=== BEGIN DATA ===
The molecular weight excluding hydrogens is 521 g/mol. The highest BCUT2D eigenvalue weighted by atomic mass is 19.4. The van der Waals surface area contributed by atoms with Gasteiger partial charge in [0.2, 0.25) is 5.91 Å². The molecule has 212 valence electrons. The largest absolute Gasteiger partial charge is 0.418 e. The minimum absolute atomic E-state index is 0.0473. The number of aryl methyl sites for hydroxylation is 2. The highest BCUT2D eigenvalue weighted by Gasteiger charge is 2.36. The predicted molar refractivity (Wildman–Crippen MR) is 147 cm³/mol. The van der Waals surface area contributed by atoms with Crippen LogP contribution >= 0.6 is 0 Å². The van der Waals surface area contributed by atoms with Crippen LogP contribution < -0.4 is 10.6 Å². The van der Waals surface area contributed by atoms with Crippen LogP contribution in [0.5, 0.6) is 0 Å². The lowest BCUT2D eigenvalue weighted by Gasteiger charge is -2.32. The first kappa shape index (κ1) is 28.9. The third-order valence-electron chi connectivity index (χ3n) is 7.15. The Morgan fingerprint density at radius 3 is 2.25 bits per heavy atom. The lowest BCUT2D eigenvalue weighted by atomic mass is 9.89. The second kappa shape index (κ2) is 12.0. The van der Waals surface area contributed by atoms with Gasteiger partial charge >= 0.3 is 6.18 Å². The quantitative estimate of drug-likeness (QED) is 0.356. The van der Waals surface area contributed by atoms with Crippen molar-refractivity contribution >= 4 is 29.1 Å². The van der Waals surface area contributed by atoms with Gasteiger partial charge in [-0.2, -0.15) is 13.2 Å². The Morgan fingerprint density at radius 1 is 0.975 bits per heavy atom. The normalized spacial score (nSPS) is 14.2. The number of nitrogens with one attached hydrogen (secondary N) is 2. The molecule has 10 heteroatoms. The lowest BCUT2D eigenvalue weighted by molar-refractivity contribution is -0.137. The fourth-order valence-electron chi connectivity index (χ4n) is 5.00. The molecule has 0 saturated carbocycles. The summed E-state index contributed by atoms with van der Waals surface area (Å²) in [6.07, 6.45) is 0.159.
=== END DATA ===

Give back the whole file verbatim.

The molecular weight excluding hydrogens is 521 g/mol. The highest BCUT2D eigenvalue weighted by atomic mass is 19.4. The van der Waals surface area contributed by atoms with Gasteiger partial charge in [0.2, 0.25) is 5.91 Å². The molecule has 212 valence electrons. The largest absolute Gasteiger partial charge is 0.418 e. The minimum absolute atomic E-state index is 0.0473. The number of aryl methyl sites for hydroxylation is 2. The highest BCUT2D eigenvalue weighted by Gasteiger charge is 2.36. The predicted molar refractivity (Wildman–Crippen MR) is 147 cm³/mol. The van der Waals surface area contributed by atoms with Crippen LogP contribution >= 0.6 is 0 Å². The van der Waals surface area contributed by atoms with Crippen LogP contribution < -0.4 is 10.6 Å². The van der Waals surface area contributed by atoms with Crippen LogP contribution in [0.5, 0.6) is 0 Å². The lowest BCUT2D eigenvalue weighted by Gasteiger charge is -2.32. The first kappa shape index (κ1) is 28.9. The third-order valence-electron chi connectivity index (χ3n) is 7.15. The Morgan fingerprint density at radius 3 is 2.25 bits per heavy atom. The lowest BCUT2D eigenvalue weighted by atomic mass is 9.89. The second kappa shape index (κ2) is 12.0. The van der Waals surface area contributed by atoms with Gasteiger partial charge >= 0.3 is 6.18 Å². The quantitative estimate of drug-likeness (QED) is 0.356. The van der Waals surface area contributed by atoms with Crippen molar-refractivity contribution >= 4 is 29.1 Å². The van der Waals surface area contributed by atoms with Gasteiger partial charge in [-0.2, -0.15) is 13.2 Å². The Morgan fingerprint density at radius 1 is 0.975 bits per heavy atom. The normalized spacial score (nSPS) is 14.2. The number of nitrogens with one attached hydrogen (secondary N) is 2. The molecule has 10 heteroatoms. The lowest BCUT2D eigenvalue weighted by molar-refractivity contribution is -0.137. The fourth-order valence-electron chi connectivity index (χ4n) is 5.00. The molecule has 0 saturated carbocycles. The summed E-state index contributed by atoms with van der Waals surface area (Å²) in [6.07, 6.45) is 0.159.